• Open Access

Succinic acid production derived from carbohydrates: An energy and greenhouse gas assessment of a platform chemical toward a bio-based economy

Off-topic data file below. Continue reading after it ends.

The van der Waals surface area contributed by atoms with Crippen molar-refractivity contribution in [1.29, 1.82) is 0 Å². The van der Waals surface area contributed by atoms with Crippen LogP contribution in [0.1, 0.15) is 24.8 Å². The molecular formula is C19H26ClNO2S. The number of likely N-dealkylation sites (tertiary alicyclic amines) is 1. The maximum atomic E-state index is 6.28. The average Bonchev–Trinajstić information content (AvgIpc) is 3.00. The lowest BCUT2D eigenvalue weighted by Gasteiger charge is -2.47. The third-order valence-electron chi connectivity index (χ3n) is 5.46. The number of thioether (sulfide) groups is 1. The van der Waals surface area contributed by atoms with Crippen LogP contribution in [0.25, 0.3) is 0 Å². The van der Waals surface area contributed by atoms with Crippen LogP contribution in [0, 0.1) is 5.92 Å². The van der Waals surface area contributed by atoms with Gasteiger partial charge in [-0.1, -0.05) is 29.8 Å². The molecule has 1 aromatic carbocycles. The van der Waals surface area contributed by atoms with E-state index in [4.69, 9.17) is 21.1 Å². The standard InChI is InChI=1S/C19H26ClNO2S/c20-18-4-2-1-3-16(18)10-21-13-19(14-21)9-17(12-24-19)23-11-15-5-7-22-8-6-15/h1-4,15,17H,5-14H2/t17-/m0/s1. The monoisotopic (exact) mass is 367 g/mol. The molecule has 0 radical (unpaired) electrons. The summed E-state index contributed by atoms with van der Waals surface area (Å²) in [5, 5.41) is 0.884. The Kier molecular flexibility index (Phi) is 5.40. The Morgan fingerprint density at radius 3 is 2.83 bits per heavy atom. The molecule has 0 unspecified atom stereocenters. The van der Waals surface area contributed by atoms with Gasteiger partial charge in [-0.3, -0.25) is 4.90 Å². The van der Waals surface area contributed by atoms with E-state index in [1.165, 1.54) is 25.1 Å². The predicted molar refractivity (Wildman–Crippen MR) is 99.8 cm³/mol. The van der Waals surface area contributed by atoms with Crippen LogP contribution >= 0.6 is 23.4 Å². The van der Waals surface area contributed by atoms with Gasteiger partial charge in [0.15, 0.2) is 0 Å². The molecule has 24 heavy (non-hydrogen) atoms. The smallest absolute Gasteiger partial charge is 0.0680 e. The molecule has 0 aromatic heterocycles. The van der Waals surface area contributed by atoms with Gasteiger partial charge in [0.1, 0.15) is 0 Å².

Bio-based succinic acid has the potential to become a platform chemical, i.e. a key building block for deriving both commodity and high-value chemicals, which makes it an attractive compound in a bio-based economy. A few companies and industrial consortia have begun to develop its industrial production on a large scale. A life cycle assessment of different bio-based succinic acid production processes, based on dextrose from corn, was performed to investigate their non-renewable energy use (NREU) and greenhouse gas (GHG) emissions, from cradle-to-factory gate in Europe. Three processes were studied, i.e. (i) low pH yeast fermentation with downstream processing (DSP) by direct crystallization, (ii) anaerobic fermentation to succinate salt at neutral pH (pH7) and subsequent DSP by electrodialysis, and (iii) a similar process producing ammonium sulfate as co-product in DSP. These processes are compared to the production of petrochemical maleic anhydride, succinic acid, and adipic acid. Low pH yeast fermentation to succinic acid with direct crystallization was found to have significantly lower GHG emissions and NREU, compared to other fermentation routes and three petrochemical routes. However, the disparity in GHG emissions between this process and the electrodialysis process becomes less prominent if one considers a cleaner electricity mix than the current European production mix. Moreover, this study highlights that the allocation approach in corn wet milling and the succinic acid plant location strongly influence the results. Overall, the results suggest that low pH yeast fermentation with direct crystallization is the most beneficial process to bio-based succinic acid from an environmental perspective. © 2013 Society of Chemical Industry and John Wiley & Sons, Ltd